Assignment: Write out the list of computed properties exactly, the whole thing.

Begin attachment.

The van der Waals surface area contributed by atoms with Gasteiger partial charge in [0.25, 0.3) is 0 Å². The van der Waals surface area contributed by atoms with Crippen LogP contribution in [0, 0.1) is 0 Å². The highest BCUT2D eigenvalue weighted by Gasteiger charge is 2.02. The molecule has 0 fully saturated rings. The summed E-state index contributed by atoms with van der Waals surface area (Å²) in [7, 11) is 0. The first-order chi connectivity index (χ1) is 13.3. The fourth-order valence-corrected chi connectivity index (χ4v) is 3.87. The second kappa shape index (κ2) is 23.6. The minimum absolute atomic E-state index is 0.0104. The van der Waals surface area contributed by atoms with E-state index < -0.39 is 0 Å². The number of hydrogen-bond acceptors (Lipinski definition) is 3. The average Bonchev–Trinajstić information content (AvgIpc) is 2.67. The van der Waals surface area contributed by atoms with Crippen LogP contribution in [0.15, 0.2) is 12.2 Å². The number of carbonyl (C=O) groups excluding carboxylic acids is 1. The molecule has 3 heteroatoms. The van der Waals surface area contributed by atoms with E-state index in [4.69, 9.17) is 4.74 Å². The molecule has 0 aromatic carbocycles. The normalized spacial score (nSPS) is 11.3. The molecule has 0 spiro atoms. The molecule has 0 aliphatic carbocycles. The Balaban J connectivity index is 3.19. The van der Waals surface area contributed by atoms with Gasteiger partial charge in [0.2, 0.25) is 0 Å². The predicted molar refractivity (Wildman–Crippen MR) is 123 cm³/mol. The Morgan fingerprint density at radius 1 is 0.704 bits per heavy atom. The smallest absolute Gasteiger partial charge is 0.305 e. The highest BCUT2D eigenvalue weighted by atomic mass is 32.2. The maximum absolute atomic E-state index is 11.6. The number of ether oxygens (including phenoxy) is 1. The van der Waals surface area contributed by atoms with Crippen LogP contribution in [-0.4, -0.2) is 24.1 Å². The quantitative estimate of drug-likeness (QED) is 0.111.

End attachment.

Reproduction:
The van der Waals surface area contributed by atoms with Gasteiger partial charge in [0.25, 0.3) is 0 Å². The van der Waals surface area contributed by atoms with Crippen LogP contribution in [0, 0.1) is 0 Å². The highest BCUT2D eigenvalue weighted by Gasteiger charge is 2.02. The molecule has 0 fully saturated rings. The summed E-state index contributed by atoms with van der Waals surface area (Å²) in [7, 11) is 0. The first-order chi connectivity index (χ1) is 13.3. The fourth-order valence-corrected chi connectivity index (χ4v) is 3.87. The second kappa shape index (κ2) is 23.6. The minimum absolute atomic E-state index is 0.0104. The van der Waals surface area contributed by atoms with E-state index < -0.39 is 0 Å². The number of hydrogen-bond acceptors (Lipinski definition) is 3. The average Bonchev–Trinajstić information content (AvgIpc) is 2.67. The van der Waals surface area contributed by atoms with Crippen LogP contribution in [0.15, 0.2) is 12.2 Å². The number of carbonyl (C=O) groups excluding carboxylic acids is 1. The molecule has 3 heteroatoms. The van der Waals surface area contributed by atoms with E-state index in [4.69, 9.17) is 4.74 Å². The molecule has 0 aromatic carbocycles. The normalized spacial score (nSPS) is 11.3. The molecule has 0 spiro atoms. The molecule has 0 aliphatic carbocycles. The Balaban J connectivity index is 3.19. The van der Waals surface area contributed by atoms with Gasteiger partial charge in [0.2, 0.25) is 0 Å². The predicted molar refractivity (Wildman–Crippen MR) is 123 cm³/mol. The Morgan fingerprint density at radius 1 is 0.704 bits per heavy atom. The smallest absolute Gasteiger partial charge is 0.305 e. The highest BCUT2D eigenvalue weighted by atomic mass is 32.2. The maximum absolute atomic E-state index is 11.6. The number of ether oxygens (including phenoxy) is 1. The van der Waals surface area contributed by atoms with Crippen LogP contribution in [-0.4, -0.2) is 24.1 Å². The quantitative estimate of drug-likeness (QED) is 0.111.